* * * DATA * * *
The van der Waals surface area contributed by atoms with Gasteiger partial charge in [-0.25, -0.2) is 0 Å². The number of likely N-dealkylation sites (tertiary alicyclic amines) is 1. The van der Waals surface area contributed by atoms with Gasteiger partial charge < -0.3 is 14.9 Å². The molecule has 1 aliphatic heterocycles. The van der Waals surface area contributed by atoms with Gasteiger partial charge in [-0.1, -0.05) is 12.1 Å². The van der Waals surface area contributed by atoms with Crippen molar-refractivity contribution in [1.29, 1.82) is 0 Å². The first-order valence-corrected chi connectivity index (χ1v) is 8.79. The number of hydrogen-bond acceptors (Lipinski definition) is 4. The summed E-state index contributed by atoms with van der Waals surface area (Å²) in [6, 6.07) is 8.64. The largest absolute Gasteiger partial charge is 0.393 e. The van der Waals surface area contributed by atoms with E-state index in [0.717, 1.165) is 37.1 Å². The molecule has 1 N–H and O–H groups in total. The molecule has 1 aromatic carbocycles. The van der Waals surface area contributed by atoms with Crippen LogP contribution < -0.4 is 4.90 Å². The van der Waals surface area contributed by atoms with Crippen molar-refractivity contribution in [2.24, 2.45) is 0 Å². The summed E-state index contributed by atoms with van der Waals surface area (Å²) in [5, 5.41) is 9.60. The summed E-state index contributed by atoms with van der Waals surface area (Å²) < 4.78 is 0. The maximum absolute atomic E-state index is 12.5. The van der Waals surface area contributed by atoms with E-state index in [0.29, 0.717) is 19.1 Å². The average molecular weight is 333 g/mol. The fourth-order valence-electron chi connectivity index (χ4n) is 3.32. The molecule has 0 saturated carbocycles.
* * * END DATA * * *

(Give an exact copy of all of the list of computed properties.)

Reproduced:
The van der Waals surface area contributed by atoms with Gasteiger partial charge in [-0.25, -0.2) is 0 Å². The number of likely N-dealkylation sites (tertiary alicyclic amines) is 1. The van der Waals surface area contributed by atoms with Gasteiger partial charge < -0.3 is 14.9 Å². The molecule has 1 aliphatic heterocycles. The van der Waals surface area contributed by atoms with Gasteiger partial charge in [-0.1, -0.05) is 12.1 Å². The van der Waals surface area contributed by atoms with Crippen molar-refractivity contribution in [1.29, 1.82) is 0 Å². The first-order valence-corrected chi connectivity index (χ1v) is 8.79. The number of hydrogen-bond acceptors (Lipinski definition) is 4. The summed E-state index contributed by atoms with van der Waals surface area (Å²) in [6, 6.07) is 8.64. The largest absolute Gasteiger partial charge is 0.393 e. The van der Waals surface area contributed by atoms with E-state index in [0.717, 1.165) is 37.1 Å². The molecule has 1 N–H and O–H groups in total. The molecule has 1 aromatic carbocycles. The van der Waals surface area contributed by atoms with Crippen LogP contribution < -0.4 is 4.90 Å². The van der Waals surface area contributed by atoms with Crippen molar-refractivity contribution in [2.24, 2.45) is 0 Å². The summed E-state index contributed by atoms with van der Waals surface area (Å²) in [5, 5.41) is 9.60. The summed E-state index contributed by atoms with van der Waals surface area (Å²) < 4.78 is 0. The maximum absolute atomic E-state index is 12.5. The van der Waals surface area contributed by atoms with E-state index in [0.29, 0.717) is 19.1 Å². The average molecular weight is 333 g/mol. The fourth-order valence-electron chi connectivity index (χ4n) is 3.32. The molecule has 0 saturated carbocycles.